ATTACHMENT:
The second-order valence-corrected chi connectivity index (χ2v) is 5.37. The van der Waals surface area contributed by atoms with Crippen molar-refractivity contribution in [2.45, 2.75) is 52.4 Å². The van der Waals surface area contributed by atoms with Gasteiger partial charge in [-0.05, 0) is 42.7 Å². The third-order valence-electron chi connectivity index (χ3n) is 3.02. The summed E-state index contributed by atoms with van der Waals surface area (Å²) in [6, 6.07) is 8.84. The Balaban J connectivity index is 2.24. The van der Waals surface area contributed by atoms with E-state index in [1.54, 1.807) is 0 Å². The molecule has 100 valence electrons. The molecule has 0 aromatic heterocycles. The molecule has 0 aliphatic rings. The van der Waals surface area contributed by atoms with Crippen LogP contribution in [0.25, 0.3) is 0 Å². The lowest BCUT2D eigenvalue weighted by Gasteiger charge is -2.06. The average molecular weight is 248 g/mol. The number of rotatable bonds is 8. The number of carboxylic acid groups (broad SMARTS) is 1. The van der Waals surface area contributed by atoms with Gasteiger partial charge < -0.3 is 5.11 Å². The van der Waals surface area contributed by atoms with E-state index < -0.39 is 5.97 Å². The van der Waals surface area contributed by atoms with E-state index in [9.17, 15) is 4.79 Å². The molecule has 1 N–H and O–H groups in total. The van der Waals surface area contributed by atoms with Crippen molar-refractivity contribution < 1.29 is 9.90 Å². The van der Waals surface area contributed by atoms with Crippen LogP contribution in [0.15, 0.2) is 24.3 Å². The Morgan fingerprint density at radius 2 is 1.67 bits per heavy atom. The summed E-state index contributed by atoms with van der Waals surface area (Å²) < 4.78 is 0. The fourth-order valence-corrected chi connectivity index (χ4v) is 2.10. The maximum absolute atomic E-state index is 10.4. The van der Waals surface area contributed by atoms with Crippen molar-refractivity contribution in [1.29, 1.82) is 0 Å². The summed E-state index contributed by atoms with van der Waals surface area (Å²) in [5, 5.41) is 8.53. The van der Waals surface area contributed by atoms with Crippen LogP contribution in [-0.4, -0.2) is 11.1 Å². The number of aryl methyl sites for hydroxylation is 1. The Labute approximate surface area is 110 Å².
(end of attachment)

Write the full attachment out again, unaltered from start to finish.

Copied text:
The second-order valence-corrected chi connectivity index (χ2v) is 5.37. The van der Waals surface area contributed by atoms with Crippen molar-refractivity contribution in [2.45, 2.75) is 52.4 Å². The van der Waals surface area contributed by atoms with Gasteiger partial charge in [-0.05, 0) is 42.7 Å². The third-order valence-electron chi connectivity index (χ3n) is 3.02. The summed E-state index contributed by atoms with van der Waals surface area (Å²) in [6, 6.07) is 8.84. The Balaban J connectivity index is 2.24. The van der Waals surface area contributed by atoms with E-state index in [1.54, 1.807) is 0 Å². The molecule has 100 valence electrons. The molecule has 0 aromatic heterocycles. The molecule has 0 aliphatic rings. The van der Waals surface area contributed by atoms with Crippen LogP contribution in [0.25, 0.3) is 0 Å². The lowest BCUT2D eigenvalue weighted by Gasteiger charge is -2.06. The average molecular weight is 248 g/mol. The number of rotatable bonds is 8. The number of carboxylic acid groups (broad SMARTS) is 1. The van der Waals surface area contributed by atoms with Gasteiger partial charge < -0.3 is 5.11 Å². The van der Waals surface area contributed by atoms with E-state index < -0.39 is 5.97 Å². The van der Waals surface area contributed by atoms with E-state index in [9.17, 15) is 4.79 Å². The molecule has 1 N–H and O–H groups in total. The van der Waals surface area contributed by atoms with Crippen molar-refractivity contribution < 1.29 is 9.90 Å². The van der Waals surface area contributed by atoms with Crippen LogP contribution in [0.15, 0.2) is 24.3 Å². The Morgan fingerprint density at radius 2 is 1.67 bits per heavy atom. The summed E-state index contributed by atoms with van der Waals surface area (Å²) < 4.78 is 0. The fourth-order valence-corrected chi connectivity index (χ4v) is 2.10. The maximum absolute atomic E-state index is 10.4. The van der Waals surface area contributed by atoms with Crippen molar-refractivity contribution in [1.29, 1.82) is 0 Å². The summed E-state index contributed by atoms with van der Waals surface area (Å²) in [5, 5.41) is 8.53. The van der Waals surface area contributed by atoms with Crippen LogP contribution in [-0.4, -0.2) is 11.1 Å². The number of aryl methyl sites for hydroxylation is 1. The Labute approximate surface area is 110 Å².